If you have been following the news, you know the economy is getting better, unemployment rates are improving ever so slightly, consumers are spending a bit more while not going overboard and consumer confidence is improving.
And you are hearing many point out that the above factors are having an impact on housing. How much? A lot according to economists and those who study such things. But I noticed something yesterday that I find quite interesting.
I had the opportunity to visit Mississagua, Ontario, for the 2012 Coldwell Banker Broker Retreat and Economic Summit. Not the sexiest name I know, but still a pretty interesting event. The day started with a panel of four of the top economist in Canada speaking about the country’s economy and housing market.
Not only did I survive the session and avalanche of charts, but I actually liked it. Learned more than I ever did including how what’s happening in “Euroland” has an impact on the U.S. and Canadian economies. What global factors impact mortgage rates and how natural resources are keeping the Canadian economy strong as emerging markets and China have a strong demand. For almost two hours, the economists shared a ton in a way we could all understand.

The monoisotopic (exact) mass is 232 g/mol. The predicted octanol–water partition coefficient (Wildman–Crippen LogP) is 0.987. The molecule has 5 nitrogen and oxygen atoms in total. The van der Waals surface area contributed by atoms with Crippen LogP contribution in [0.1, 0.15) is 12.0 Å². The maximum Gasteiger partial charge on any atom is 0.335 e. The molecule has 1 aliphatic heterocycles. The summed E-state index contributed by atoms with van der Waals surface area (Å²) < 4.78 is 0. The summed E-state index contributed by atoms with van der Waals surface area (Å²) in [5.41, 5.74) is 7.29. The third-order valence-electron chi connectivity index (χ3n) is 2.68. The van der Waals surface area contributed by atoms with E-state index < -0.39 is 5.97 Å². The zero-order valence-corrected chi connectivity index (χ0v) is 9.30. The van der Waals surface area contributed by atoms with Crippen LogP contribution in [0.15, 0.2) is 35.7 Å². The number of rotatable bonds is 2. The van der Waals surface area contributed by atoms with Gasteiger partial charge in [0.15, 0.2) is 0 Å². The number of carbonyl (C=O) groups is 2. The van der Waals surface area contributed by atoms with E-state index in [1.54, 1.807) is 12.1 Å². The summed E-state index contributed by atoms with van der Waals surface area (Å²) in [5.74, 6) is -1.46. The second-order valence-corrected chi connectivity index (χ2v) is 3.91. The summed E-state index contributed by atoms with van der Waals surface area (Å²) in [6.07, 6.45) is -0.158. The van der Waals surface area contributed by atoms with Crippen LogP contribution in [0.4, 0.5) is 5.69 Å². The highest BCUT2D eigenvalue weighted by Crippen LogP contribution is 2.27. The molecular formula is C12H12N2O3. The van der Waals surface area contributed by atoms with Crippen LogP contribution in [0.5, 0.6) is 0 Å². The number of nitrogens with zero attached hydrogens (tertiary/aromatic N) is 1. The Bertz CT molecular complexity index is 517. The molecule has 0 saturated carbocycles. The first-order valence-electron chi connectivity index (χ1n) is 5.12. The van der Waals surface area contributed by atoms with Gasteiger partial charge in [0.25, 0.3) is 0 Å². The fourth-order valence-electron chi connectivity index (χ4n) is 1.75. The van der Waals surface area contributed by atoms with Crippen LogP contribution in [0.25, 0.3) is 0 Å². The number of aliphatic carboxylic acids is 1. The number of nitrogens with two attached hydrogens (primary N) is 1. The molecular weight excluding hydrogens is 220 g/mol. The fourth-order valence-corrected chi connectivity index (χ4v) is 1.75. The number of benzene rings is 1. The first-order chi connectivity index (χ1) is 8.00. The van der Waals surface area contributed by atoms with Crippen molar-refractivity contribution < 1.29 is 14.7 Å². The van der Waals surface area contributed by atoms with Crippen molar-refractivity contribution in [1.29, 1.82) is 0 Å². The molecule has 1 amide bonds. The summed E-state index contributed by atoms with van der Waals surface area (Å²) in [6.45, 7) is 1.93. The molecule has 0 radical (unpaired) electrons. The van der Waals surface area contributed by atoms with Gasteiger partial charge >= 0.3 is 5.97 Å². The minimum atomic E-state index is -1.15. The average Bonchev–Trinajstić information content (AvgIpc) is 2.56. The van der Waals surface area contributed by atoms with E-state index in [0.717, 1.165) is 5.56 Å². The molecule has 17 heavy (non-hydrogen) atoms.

But they did not talk about human nature. Nor emotion. Nor life events. The true reasons why people buy and sell homes.
I doubt there is anyone around who is weighing the decision to buy or sell today based on decisions the Italian or Greek government is making today. But clearly as economists study their potential ramifications and journalists cover that and other economic trends, let’s take it with a grain of salt.
No chart, number, stat or theory matters. We each have our own value system that is more important. And how each of us reacts in buying and selling a home is what really should be talked about.
It’s time for the numbers people to take a backseat to those of us defined by more than charts and graphs.